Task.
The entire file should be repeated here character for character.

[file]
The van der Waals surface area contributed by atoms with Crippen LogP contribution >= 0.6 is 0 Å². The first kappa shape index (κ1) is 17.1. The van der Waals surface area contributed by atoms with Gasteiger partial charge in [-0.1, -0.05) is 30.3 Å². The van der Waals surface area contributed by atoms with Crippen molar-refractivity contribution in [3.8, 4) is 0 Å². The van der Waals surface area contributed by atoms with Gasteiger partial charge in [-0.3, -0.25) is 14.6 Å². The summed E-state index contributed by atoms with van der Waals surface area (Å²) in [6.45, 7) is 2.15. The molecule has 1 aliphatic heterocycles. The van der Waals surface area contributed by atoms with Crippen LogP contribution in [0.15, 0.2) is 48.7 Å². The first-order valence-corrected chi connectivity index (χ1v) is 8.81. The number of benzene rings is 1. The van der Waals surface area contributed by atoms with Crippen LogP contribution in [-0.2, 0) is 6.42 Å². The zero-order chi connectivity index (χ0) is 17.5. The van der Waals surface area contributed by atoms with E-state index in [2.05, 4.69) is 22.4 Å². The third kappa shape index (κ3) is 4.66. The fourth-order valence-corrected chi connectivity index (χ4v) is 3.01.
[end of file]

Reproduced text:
The van der Waals surface area contributed by atoms with Crippen LogP contribution >= 0.6 is 0 Å². The first kappa shape index (κ1) is 17.1. The van der Waals surface area contributed by atoms with Gasteiger partial charge in [-0.1, -0.05) is 30.3 Å². The van der Waals surface area contributed by atoms with Crippen molar-refractivity contribution in [3.8, 4) is 0 Å². The van der Waals surface area contributed by atoms with Gasteiger partial charge in [-0.3, -0.25) is 14.6 Å². The summed E-state index contributed by atoms with van der Waals surface area (Å²) in [6.45, 7) is 2.15. The molecule has 1 aliphatic heterocycles. The van der Waals surface area contributed by atoms with Crippen LogP contribution in [0.15, 0.2) is 48.7 Å². The first-order valence-corrected chi connectivity index (χ1v) is 8.81. The number of benzene rings is 1. The van der Waals surface area contributed by atoms with Crippen LogP contribution in [-0.2, 0) is 6.42 Å². The zero-order chi connectivity index (χ0) is 17.5. The van der Waals surface area contributed by atoms with E-state index in [2.05, 4.69) is 22.4 Å². The third kappa shape index (κ3) is 4.66. The fourth-order valence-corrected chi connectivity index (χ4v) is 3.01.